Heavy-equipment maker Caterpillar Inc. is considering selling off part of its logistics subsidiary, so it can focus on its core business.
Caterpillar said Wednesday that it has hired Bank of America Merrill Lynch and Robert W. Baird & Co. to help it evaluate the options for its third-party logistics business. The unit was created 24 years ago to market what Caterpillar had learned in its own parts-distribution business.
Caterpillar Vice President Steve Larson says the third-party logistics business has about 50 customers worldwide and has performed well, but it's not part of the Peoria, Ill., firm's main business of making yellow-and-black mining and construction equipment.
Caterpillar's third-party logistics unit has operations in North America, South America, Europe and Asia.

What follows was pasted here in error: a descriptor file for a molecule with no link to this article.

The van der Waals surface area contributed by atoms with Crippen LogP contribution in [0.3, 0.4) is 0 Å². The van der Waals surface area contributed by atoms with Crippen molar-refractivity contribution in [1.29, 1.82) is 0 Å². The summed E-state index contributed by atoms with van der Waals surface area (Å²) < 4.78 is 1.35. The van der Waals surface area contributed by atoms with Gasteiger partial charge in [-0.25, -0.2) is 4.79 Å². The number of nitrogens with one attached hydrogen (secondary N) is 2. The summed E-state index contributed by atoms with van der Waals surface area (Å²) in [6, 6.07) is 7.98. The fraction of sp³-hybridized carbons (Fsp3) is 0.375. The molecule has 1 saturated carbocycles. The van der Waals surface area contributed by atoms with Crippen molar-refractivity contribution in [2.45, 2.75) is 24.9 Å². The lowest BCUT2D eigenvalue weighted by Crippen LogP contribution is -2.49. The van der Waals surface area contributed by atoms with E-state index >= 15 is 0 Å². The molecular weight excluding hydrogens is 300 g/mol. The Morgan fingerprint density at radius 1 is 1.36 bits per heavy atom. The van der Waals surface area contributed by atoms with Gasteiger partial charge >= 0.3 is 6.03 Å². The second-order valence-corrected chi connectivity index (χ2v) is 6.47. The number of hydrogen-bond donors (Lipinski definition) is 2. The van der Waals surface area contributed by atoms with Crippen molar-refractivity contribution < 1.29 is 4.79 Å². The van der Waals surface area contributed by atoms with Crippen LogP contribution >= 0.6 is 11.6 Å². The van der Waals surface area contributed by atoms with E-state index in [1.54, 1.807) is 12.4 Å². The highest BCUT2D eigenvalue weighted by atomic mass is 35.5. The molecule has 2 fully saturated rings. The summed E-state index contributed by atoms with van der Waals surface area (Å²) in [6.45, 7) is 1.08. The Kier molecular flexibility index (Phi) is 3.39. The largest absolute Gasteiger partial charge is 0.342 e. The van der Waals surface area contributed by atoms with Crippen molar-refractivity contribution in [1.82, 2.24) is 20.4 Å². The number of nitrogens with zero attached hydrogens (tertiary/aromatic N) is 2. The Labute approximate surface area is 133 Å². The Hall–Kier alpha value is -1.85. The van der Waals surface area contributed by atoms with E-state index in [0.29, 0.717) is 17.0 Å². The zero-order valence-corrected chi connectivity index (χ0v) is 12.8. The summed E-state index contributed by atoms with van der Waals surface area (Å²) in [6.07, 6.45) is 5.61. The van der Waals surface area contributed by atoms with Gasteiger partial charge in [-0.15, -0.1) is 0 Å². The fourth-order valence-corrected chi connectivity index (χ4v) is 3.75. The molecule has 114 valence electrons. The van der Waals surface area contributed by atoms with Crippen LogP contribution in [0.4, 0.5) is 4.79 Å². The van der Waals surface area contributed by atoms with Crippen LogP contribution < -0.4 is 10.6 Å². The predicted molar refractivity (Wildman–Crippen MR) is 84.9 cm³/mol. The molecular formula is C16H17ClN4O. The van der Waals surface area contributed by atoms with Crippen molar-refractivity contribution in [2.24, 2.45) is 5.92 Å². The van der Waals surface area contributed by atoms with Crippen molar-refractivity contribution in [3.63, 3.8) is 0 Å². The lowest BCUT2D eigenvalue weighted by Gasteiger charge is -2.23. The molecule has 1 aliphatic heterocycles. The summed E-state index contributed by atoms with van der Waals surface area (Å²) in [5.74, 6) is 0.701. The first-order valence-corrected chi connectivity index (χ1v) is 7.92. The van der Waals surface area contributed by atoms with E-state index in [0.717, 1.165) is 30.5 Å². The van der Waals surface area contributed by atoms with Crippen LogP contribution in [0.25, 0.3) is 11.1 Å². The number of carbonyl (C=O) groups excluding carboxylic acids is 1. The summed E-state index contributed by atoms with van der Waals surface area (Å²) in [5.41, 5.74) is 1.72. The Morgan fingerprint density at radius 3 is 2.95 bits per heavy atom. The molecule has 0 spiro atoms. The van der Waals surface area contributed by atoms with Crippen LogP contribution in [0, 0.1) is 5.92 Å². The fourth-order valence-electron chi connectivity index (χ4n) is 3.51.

Spokesman Jim Dugan said many of the other companies Caterpillar's logistics unit serves are large multinational corporations. The unit's past clients have included Ford Motor Co., Daimler Chrysler, Harley-Davidson and Ericsson.
If Caterpillar does sell its third-party logistics unit, the company's own manufacturing logistics and parts distribution operations will not be included.
Caterpillar declined to release employment figures for its third-party logistics business, and Dugan said revenue figures for the unit were not immediately available Wednesday.
Caterpillar includes the results of its logistics unit as part of what the company calls its integrated service businesses, which accounted for about 40 percent of its $42.6 billion revenue in 2010. But those integrated service businesses include aftermarket parts, Cat Financial, Progress Rail services and several other units along with logistics.
Caterpillar had net income of $2.7 billion last year as machinery sales improved thanks to strong demand in developing nations.
Caterpillar said it expects to decide what to do with its third-party logistics unit by the end of 2011.
Caterpillar Inc.: www.cat.com
Caterpillar Logistics: http://logistics.cat.com